Why Iran’s plan in Syria will fail
According to most accounts, a group of Syrians flown in by special charter to cheer their national squad in its bid for a place in the World Cup in Moscow staged an anti-Iran demonstration in the stadium. The Syrian contingent included young ladies who refused to wear the Iranian-style hijab.
Their presence in the stadium highlighted the fact that no Iranian woman is allowed to attend a football match after a religious edict by the country’s supreme leader that women watching young men running around with bare legs might cause “undue excitement.”
The Syrian fans seized the opportunity to unleash a torrent of venom against Iran and its people. If videos posted online are a clue, the Syrians used words and expressions that are not fit to print. That provoked an equally abusive torrent from Iranians on social media, and a debate over their country’s role in the Syrian tragedy. “What are we doing there?” was a question repeatedly posed.
The initial answer provided by the authorities was that Iran is fighting in Syria to prevent the fall of the Assad regime, which had been an ally during the war with Saddam Hussein’s Iraq in the 1980s, and is now a member of the Iran-led “axis of resistance.” That answer failed to convince many people, even within the Iranian regime’s base.
Then another reason was cited: Iran is fighting in Syria to prevent the destruction of Shiite holy shrines. Official media published lists of such shrines, sometimes with photos. That too was challenged, as more than 90 percent of Syrian “Shiite holy sites” turned out to be burial places of Sunni Muslim theologians and scholars.
The latest and current justification cited by Tehran for its role in Syria, which means helping Assad kill more Syrians, is that Iran needs secure land access to the Lebanese border where, thanks to Hezbollah, it sets the agenda. The Syrian part of that dream corridor, which must pass through a long sliver of Iraqi territory, skirts the fertile plains to the south of Damascus.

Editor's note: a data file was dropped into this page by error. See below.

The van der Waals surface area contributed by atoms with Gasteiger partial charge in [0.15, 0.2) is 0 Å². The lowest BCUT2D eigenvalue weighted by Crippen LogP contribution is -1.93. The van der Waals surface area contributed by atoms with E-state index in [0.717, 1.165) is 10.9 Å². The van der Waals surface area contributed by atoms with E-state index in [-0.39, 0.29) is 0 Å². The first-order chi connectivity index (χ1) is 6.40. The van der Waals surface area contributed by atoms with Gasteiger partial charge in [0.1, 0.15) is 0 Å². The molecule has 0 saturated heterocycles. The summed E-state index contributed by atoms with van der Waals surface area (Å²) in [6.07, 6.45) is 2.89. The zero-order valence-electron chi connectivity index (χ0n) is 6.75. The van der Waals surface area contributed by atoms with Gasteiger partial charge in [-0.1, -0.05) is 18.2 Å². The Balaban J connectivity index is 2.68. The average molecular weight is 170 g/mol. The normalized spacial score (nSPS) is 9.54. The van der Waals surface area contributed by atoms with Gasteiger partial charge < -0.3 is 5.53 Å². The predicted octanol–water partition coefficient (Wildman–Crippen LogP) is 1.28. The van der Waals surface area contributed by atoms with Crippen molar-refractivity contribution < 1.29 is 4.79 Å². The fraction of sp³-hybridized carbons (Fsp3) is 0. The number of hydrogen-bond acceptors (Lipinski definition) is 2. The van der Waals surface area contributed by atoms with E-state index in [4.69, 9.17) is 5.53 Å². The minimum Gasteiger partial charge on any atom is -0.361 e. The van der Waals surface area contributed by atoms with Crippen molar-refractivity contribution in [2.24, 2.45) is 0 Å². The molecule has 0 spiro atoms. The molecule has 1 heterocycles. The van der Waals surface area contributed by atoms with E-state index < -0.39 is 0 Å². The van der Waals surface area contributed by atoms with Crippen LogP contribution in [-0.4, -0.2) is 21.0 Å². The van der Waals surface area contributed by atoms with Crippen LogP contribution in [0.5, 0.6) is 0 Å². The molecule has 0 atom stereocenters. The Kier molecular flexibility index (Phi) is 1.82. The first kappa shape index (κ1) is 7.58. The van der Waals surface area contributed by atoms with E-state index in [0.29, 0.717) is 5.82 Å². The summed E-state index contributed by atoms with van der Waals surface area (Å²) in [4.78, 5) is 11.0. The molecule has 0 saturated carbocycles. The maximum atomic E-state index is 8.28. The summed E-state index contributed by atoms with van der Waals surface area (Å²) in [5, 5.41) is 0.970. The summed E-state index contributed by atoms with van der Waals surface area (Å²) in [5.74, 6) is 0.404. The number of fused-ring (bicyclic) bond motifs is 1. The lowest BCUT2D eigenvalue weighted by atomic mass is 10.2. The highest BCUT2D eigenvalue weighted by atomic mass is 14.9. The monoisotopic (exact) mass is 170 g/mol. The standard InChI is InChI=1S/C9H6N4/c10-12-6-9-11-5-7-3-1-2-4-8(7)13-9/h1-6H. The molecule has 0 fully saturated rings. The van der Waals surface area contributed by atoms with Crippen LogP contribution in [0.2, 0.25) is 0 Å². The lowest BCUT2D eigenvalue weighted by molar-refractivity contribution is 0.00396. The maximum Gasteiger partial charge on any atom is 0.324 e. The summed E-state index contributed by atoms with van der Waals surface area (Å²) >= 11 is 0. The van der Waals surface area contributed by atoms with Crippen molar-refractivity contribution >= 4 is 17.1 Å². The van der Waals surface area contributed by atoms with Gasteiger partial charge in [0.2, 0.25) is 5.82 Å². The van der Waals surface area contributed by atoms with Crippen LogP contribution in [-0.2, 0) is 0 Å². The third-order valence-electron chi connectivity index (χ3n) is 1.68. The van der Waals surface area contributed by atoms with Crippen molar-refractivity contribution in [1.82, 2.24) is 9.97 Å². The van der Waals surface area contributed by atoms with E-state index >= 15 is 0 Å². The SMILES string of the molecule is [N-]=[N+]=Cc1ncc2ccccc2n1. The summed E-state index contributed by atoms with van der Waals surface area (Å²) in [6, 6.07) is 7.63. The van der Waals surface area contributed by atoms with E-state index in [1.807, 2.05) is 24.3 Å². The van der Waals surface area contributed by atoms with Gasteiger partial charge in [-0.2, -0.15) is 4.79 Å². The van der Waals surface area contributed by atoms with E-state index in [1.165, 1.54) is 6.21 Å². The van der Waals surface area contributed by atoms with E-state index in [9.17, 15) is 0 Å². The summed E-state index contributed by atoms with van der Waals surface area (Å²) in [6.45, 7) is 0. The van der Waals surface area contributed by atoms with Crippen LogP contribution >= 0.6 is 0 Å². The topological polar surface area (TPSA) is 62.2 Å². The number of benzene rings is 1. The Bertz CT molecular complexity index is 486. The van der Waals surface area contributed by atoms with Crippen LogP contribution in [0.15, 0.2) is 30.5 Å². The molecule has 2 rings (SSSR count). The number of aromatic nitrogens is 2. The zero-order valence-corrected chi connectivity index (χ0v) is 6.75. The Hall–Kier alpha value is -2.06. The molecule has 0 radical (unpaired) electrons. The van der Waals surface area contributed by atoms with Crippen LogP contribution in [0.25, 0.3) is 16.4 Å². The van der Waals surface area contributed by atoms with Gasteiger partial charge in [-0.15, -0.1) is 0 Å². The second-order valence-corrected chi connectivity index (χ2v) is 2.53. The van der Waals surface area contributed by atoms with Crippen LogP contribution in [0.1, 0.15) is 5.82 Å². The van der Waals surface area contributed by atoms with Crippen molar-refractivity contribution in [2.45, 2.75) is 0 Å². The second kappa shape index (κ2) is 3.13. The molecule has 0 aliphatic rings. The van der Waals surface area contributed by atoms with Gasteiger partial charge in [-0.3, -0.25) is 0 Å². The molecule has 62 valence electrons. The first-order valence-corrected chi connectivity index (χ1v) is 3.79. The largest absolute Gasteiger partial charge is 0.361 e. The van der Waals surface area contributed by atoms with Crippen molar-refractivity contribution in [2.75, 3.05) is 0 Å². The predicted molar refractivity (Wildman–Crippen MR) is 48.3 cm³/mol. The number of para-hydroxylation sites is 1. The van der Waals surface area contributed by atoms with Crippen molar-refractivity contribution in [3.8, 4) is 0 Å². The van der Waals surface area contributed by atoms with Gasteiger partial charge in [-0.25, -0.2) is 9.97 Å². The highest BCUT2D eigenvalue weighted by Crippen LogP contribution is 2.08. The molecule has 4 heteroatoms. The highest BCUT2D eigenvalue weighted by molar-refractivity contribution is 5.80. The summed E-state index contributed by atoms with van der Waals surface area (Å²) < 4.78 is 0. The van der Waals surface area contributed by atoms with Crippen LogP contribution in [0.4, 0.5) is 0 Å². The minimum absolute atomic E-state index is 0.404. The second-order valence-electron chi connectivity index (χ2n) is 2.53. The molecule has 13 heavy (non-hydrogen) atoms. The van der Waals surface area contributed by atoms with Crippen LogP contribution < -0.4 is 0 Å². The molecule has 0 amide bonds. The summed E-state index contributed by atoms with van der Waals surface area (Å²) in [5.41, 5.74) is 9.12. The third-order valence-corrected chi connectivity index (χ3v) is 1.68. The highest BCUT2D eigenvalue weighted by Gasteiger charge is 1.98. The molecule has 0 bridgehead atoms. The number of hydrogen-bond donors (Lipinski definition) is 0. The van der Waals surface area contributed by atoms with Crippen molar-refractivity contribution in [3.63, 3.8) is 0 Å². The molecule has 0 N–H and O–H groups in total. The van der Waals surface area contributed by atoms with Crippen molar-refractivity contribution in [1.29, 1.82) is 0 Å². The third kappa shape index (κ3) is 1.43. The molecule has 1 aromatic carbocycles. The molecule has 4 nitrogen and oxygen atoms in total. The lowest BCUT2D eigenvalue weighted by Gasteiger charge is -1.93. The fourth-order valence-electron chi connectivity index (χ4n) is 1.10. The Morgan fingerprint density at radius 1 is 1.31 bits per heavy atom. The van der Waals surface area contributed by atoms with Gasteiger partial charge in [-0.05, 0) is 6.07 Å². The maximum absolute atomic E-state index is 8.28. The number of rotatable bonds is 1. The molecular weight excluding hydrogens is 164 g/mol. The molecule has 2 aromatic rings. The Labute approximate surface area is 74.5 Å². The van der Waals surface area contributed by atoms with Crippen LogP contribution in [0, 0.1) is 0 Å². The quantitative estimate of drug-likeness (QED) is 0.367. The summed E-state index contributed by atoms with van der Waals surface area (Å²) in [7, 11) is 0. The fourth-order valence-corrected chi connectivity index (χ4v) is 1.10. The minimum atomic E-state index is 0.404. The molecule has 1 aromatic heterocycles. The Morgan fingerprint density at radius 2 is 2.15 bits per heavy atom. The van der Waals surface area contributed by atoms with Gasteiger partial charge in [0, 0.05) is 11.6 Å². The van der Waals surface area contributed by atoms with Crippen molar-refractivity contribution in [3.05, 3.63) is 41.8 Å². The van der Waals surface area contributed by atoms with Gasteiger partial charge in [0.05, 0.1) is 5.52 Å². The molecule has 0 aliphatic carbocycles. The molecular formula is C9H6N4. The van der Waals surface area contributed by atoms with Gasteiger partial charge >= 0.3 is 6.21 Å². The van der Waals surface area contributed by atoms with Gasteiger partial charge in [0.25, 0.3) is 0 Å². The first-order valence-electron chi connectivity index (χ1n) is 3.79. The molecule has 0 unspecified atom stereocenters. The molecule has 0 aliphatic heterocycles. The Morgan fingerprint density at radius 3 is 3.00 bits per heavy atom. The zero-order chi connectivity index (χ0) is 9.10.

Hence the idea of a deal with Turkey with Russia’s blessing. Under the deal, Iran will station troops in a “de-escalation zone” south of Damascus, while Turkey will seize control of a chunk of Syrian territory in Idlib province. The putative deal is supposed to receive an official facade during talks in Astana, Kazakhstan, under UN auspices.
Empire-building is not easy, especially when you have neither the military power nor the religious and cultural charisma needed to win native support. Iran is bound to learn that, unfortunately, the hard way.
If put into practice, Moscow’s “de-escalation” project will freeze the division of Syria into five segments, with Russia, Turkey and Iran dominating three, and the US and its Kurdish and Arab allies present in the other two. The scheme may end, or at least tone down, the fighting for a while, but it risks leading to the destruction of Syria as a unified nation-state. It is doomed to fail.